Can Competition Solve California's Wildfire Crisis? With $11 Million Purse, XPRIZE Wildfire Aims to Find Out

Decerry Donato

Decerry Donato is a reporter at dot.LA. Prior to that, she was an editorial fellow at the company. Decerry received her bachelor's degree in literary journalism from the University of California, Irvine. She continues to write stories to inform the community about issues or events that take place in the L.A. area. On the weekends, she can be found hiking in the Angeles National forest or sifting through racks at your local thrift store.

Can Competition Solve California's Wildfire Crisis? With $11 Million Purse, XPRIZE Wildfire Aims to Find Out
XPRIZE

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In 2021, the Associated Press reported that California purchased a dozen new Sikorsky Firehawk helicopters—at $24 million a piece. The helicopters can operate at night, store 1,000 gallons of water, refill the tank in under a minute and carry 13 firefighters. But considering in 2022, the California Department of Forestry and Fire Protection detected 7,490 wildfires throughout the state that burned over 362,000 acres from Los Angeles county all the way to the Sierra Nevada mountains, it’s still not enough.


Enter XPRIZE, a Culver City-based organization that’s using competition to spur innovation in wildfire mitigation technology. Their latest is XPRIZE Wildfire, a four year competition centered around advancing technologies to help detect and combat wildfires.

“Not enough of our best people are focused on solving hard, impactful problems like wildfires,” defense technology startup Anduril founder Palmer Luckey said. “Most engineers who are equipped to solve today's most dangerous problems are working at big technology companies on sexier products with better economic incentives and higher profit margins than most industries.”

The former Oculus VR co-founder is the first registrant to join XPRIZE Wildfire in hopes of winning the $11 million prize awarded to the most innovative team.

“Anduril has been working on anti-wildfire technology since the start of the company because I have long believed that very small amounts of money can be used to deploy new technology that ends this once and for all,” said Luckey. “The level of government involvement on this prize shows that other people finally agree!”

Established companies and teams as young as high school students can register. Early registration fee costs $500 and $1000 during the regular registration period.

To date, there are 37 teams registered with participants from all over the globe including Australia, Canada and London.

Though the initial fund for the prize money was raised by a handful of companies including PG&E, Lockheed Martin and the Conrad N. Hilton Foundation, XPRIZE has also opened the fund to the public to contribute.

“We've received some funds so far,”Program Director Andrea Santy told dot.LA. “That is hopefully going to continue through the end of the prize. The funds that are raised will go towards the winners and really is to be able to help incentivize the teams.”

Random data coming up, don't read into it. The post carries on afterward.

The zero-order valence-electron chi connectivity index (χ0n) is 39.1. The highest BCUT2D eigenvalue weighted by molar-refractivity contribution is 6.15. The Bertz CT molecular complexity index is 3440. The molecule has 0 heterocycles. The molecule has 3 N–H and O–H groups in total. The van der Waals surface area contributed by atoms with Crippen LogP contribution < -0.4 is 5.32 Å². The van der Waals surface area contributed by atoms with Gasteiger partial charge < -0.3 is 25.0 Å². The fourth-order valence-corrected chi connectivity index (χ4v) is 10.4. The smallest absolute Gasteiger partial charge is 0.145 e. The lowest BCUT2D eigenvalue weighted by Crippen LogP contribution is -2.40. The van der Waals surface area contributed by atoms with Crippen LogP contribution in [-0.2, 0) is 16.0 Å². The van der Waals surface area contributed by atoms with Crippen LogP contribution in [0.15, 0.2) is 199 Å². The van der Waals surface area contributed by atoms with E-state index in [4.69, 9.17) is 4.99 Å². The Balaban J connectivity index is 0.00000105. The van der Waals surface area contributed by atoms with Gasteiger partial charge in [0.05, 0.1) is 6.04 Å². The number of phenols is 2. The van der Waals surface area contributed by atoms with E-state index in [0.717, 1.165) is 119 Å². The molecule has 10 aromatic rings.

While the prize money is enticing, Luckey said that wasn’t his biggest motivator to register.

“I own a huge 60 Blackhawk that does mostly CalFire missions,” Luckey said. “I outfitted it with an internal carriage tank that carries about 8,000 pounds of water.”

And though he believes there’s no alternative to dropping that much water on a blazing wildfire, he says, “it cannot be the backbone of every response.” In part because Blackhawk helicopters can cost upwards of $40 million and require a ton of manpower.

For its part, XPRIZE has been in the competition development business for 30 years. They’ve built competitions around space exploration, biodiversity and conservation and health. But the latest will be their first foray into wildfire detection.

The wildfire competition is split into two different tracks. The first is the space based detection track and will require teams to build a solution that will be able to detect all the fires in areas as large as some states and countries in under a minute. In addition, as part of this first track, Santy said another requirement teams need to account for is their technology needs to have the ability to transfer the data it gathers to firefighters at two ground stations within 10 minutes. Teams who opt for this track will have 22 months to complete their product.

“While detection has improved over the past decade, there's still a lot of it that's not as accurate as we need it,” Santy said. “The scale isn't as close to the resolution and so we want to be able to identify these fires in real time.”

The second option is the autonomous wildfire response track. For this one, teams have 10 minutes to suppress a high-risk fire in a 1000 km2 area autonomously, whether that’s using drones or robotics.

“There are multiple rounds of verification and testing,” Santy told dot.LA. “And so we [her team] want to make sure that we've got all of that mapped out and have everything scheduled. So that's a lot of what we're doing and safety is our top priority for this prize.”

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